Homage to trees

A review of Lab Girl by Hope Jahren

Did you know that the upper leaves on trees are smaller than the lower ones so the sun will touch each leaf? Or that the taproot of that huge tree in your yard sucks up all the moisture from the ground during the day, but generously returns it to the soil at night? Or that trees can communicate danger (ravenous moths are coming!) to each other from miles away? These and other facts are described in Lab Girl, a memoir and a hymn to plants, by Hope Jahren. In it, she tells of her evolution into an award-winning scientist while also conveying the astonishing secrets of the plant world.

Jahren seems to have gotten the best of two worlds from her parents. Her father, a physics and earth sciences teacher at the local community college, and her mother, a lover of literature, introduce her to what makes her into the woman she is now: a passionate natural scientist who can write like a dream. Despite the professional initiation via her parents, she blames the Scandinavian in her family’s genes for a cold, affection-less upbringing in a town somewhere south of Minneapolis dominated by an enormous meat processing plant. Fortunately, her father took her most evenings to his science lab where nothing was off limits to her.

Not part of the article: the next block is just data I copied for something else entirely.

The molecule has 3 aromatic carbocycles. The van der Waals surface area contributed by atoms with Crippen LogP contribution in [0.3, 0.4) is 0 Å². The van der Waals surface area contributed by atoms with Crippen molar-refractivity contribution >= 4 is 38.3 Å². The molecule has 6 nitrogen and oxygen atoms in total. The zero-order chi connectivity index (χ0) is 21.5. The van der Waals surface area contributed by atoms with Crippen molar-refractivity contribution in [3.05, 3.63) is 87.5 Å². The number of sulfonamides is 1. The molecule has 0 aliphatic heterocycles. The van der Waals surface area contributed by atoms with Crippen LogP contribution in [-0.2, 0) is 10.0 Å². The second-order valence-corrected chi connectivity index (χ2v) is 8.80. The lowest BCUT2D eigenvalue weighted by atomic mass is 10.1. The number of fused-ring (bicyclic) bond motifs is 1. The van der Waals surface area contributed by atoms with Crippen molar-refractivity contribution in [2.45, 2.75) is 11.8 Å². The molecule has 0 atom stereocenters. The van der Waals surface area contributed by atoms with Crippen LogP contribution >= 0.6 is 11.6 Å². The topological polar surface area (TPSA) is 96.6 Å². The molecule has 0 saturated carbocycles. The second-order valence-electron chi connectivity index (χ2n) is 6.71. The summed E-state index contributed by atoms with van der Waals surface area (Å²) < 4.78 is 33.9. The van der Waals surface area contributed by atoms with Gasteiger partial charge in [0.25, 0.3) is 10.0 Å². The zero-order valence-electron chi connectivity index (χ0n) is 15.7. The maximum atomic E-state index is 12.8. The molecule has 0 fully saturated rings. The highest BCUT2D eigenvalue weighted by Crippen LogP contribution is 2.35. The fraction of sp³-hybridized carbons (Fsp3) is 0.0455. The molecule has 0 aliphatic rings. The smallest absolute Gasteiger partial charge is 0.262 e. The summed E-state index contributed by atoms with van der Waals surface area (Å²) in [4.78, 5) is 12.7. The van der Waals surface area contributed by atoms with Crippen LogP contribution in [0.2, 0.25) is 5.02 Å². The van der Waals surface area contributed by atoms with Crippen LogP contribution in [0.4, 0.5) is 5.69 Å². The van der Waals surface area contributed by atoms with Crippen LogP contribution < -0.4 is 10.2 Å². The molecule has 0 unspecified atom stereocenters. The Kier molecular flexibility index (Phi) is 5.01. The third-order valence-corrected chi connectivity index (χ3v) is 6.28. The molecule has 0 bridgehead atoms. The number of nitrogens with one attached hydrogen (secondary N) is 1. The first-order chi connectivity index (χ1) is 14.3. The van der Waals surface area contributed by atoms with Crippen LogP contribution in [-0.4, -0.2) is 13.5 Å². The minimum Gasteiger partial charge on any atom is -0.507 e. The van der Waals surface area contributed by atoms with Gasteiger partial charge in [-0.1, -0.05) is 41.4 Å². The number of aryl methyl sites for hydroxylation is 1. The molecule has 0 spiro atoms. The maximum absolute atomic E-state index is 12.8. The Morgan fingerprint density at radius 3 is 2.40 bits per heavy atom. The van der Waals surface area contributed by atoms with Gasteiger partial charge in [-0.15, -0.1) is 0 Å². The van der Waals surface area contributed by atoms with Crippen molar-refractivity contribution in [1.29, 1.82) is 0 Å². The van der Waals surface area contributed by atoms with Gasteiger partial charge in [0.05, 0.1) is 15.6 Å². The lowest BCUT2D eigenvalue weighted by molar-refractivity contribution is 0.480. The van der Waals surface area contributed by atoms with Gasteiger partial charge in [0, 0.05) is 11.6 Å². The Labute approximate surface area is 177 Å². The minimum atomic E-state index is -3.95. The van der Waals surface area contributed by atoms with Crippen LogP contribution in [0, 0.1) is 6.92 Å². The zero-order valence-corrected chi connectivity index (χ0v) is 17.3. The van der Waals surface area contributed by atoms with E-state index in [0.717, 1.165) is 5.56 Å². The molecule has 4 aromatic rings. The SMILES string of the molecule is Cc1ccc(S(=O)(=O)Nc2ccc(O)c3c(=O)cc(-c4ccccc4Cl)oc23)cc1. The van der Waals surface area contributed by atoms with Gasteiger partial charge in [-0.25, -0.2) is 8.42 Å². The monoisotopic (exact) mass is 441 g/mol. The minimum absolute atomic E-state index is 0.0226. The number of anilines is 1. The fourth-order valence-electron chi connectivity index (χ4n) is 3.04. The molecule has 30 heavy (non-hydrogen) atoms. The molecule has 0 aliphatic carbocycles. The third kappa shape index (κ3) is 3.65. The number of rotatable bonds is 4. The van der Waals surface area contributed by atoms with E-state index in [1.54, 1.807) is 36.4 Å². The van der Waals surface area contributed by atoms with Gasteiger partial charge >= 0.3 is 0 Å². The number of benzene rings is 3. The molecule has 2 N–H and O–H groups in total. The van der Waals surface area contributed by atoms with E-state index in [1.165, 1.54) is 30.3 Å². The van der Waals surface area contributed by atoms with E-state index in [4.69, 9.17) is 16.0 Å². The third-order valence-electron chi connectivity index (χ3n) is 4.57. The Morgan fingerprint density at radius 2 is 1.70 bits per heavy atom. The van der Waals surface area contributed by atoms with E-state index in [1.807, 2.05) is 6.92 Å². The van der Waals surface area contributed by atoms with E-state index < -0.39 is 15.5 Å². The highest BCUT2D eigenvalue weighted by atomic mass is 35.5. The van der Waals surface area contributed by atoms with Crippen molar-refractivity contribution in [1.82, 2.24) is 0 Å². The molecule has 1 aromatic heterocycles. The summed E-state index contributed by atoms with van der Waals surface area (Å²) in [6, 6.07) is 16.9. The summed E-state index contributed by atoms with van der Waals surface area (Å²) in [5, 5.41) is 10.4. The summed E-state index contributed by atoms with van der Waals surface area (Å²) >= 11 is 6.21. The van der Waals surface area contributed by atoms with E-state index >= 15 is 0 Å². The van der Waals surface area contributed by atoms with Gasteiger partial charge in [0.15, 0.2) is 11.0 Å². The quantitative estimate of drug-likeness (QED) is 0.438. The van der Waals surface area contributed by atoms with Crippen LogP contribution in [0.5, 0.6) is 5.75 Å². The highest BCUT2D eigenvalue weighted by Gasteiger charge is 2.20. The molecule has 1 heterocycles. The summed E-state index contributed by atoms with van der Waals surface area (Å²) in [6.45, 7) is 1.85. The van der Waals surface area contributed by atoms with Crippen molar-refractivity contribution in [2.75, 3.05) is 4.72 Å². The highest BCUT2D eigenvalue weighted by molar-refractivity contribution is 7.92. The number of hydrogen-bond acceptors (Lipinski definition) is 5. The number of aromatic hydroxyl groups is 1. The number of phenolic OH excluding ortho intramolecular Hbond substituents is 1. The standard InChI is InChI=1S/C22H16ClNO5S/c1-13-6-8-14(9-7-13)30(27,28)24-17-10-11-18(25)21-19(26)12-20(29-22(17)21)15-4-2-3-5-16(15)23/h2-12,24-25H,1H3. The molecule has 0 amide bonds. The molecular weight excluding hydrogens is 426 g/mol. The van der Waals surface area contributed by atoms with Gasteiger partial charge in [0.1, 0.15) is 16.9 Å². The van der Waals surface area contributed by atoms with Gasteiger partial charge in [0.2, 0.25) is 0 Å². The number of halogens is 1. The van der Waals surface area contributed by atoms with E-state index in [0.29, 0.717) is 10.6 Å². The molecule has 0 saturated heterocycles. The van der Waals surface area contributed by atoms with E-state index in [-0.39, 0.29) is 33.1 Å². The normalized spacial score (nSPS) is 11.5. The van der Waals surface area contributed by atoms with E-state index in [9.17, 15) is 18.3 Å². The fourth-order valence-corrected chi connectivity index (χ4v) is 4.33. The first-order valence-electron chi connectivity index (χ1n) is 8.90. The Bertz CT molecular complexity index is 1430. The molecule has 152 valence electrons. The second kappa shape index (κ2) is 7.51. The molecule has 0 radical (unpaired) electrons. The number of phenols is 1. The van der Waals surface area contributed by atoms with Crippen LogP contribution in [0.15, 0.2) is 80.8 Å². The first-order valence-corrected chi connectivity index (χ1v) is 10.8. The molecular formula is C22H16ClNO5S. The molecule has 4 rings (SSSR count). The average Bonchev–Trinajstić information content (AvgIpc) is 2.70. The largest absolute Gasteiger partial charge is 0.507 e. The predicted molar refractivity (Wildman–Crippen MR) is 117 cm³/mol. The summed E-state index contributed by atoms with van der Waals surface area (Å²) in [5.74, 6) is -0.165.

Weaving the personal and the professional, Jahren alternates tales of the scientific world she studies with details from her life; from her early studies through her formative years as a scientist struggling to acquire funding for her research (a battle most scientists must wage over increasingly slim budgets). She hires for her lab assistant her Berkeley colleague Bill, with whom she develops a lifelong professional and sibling-like alliance, bringing him along on her research trips to far flung places from the Canadian arctic, to Ireland and Hawaii. She unstintingly discusses her battle with manic depression as well as the sexism she encounters everywhere in the world of science. How she was treated during her pregnancy is jaw-dropping.

While she celebrates the wonders and mysteries of the natural world, she ends her book on a sad note. She mourns the devastation of the natural world under the pressure of human civilization’s demands and worries about Earth’s future. She asks all who read the book, who have any little piece of land, to plant a tree and nurture it to adulthood. Fortunately for me, I just acquired a pagoda dogwood from a friend to plant in my yard.

Drawing parallels between her life and the life of trees, and interspersing her story with quotes from the likes of Dickens and Thoreau, Jahren writes a wonderful mix of an at-times painfully honest and revealing personal account and fascinating, yet accessible science.